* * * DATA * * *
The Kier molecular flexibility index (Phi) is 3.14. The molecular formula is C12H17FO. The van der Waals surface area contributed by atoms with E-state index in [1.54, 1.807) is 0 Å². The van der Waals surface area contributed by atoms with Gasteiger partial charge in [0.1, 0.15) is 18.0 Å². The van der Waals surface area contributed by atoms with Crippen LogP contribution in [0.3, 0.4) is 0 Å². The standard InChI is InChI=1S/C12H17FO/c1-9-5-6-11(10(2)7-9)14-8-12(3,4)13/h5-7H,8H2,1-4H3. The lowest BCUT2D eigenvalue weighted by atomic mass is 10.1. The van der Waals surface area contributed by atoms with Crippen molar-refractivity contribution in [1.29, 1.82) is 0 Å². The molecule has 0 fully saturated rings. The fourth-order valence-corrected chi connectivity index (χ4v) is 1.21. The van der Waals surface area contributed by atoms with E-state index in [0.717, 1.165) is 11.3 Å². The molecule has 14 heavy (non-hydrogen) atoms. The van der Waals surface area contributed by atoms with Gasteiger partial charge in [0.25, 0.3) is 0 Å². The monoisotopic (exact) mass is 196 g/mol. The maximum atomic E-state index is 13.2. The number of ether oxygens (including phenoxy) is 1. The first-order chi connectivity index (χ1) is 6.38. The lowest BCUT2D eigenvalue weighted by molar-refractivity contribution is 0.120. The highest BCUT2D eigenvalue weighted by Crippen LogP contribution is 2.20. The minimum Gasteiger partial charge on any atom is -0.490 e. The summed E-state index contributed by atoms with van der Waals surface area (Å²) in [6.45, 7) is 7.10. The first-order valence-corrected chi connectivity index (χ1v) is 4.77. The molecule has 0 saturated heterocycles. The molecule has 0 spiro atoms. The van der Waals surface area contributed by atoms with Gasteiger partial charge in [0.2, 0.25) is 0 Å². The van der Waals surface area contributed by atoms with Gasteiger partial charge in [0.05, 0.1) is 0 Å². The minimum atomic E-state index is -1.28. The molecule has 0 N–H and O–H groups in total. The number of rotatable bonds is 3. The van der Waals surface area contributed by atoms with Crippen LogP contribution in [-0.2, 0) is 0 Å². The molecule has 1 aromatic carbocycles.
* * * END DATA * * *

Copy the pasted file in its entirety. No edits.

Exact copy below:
The Kier molecular flexibility index (Phi) is 3.14. The molecular formula is C12H17FO. The van der Waals surface area contributed by atoms with E-state index in [1.54, 1.807) is 0 Å². The van der Waals surface area contributed by atoms with Gasteiger partial charge in [0.1, 0.15) is 18.0 Å². The van der Waals surface area contributed by atoms with Crippen LogP contribution in [0.3, 0.4) is 0 Å². The standard InChI is InChI=1S/C12H17FO/c1-9-5-6-11(10(2)7-9)14-8-12(3,4)13/h5-7H,8H2,1-4H3. The lowest BCUT2D eigenvalue weighted by atomic mass is 10.1. The van der Waals surface area contributed by atoms with Crippen molar-refractivity contribution in [1.29, 1.82) is 0 Å². The molecule has 0 fully saturated rings. The fourth-order valence-corrected chi connectivity index (χ4v) is 1.21. The van der Waals surface area contributed by atoms with E-state index in [0.717, 1.165) is 11.3 Å². The molecule has 14 heavy (non-hydrogen) atoms. The van der Waals surface area contributed by atoms with Gasteiger partial charge in [0.25, 0.3) is 0 Å². The monoisotopic (exact) mass is 196 g/mol. The maximum atomic E-state index is 13.2. The number of ether oxygens (including phenoxy) is 1. The first-order chi connectivity index (χ1) is 6.38. The lowest BCUT2D eigenvalue weighted by molar-refractivity contribution is 0.120. The highest BCUT2D eigenvalue weighted by Crippen LogP contribution is 2.20. The minimum Gasteiger partial charge on any atom is -0.490 e. The summed E-state index contributed by atoms with van der Waals surface area (Å²) in [6.45, 7) is 7.10. The first-order valence-corrected chi connectivity index (χ1v) is 4.77. The molecule has 0 saturated heterocycles. The molecule has 0 spiro atoms. The van der Waals surface area contributed by atoms with Gasteiger partial charge in [0.2, 0.25) is 0 Å². The van der Waals surface area contributed by atoms with Gasteiger partial charge in [0.05, 0.1) is 0 Å². The minimum atomic E-state index is -1.28. The molecule has 0 N–H and O–H groups in total. The number of rotatable bonds is 3. The van der Waals surface area contributed by atoms with Crippen LogP contribution in [-0.2, 0) is 0 Å². The molecule has 1 aromatic carbocycles.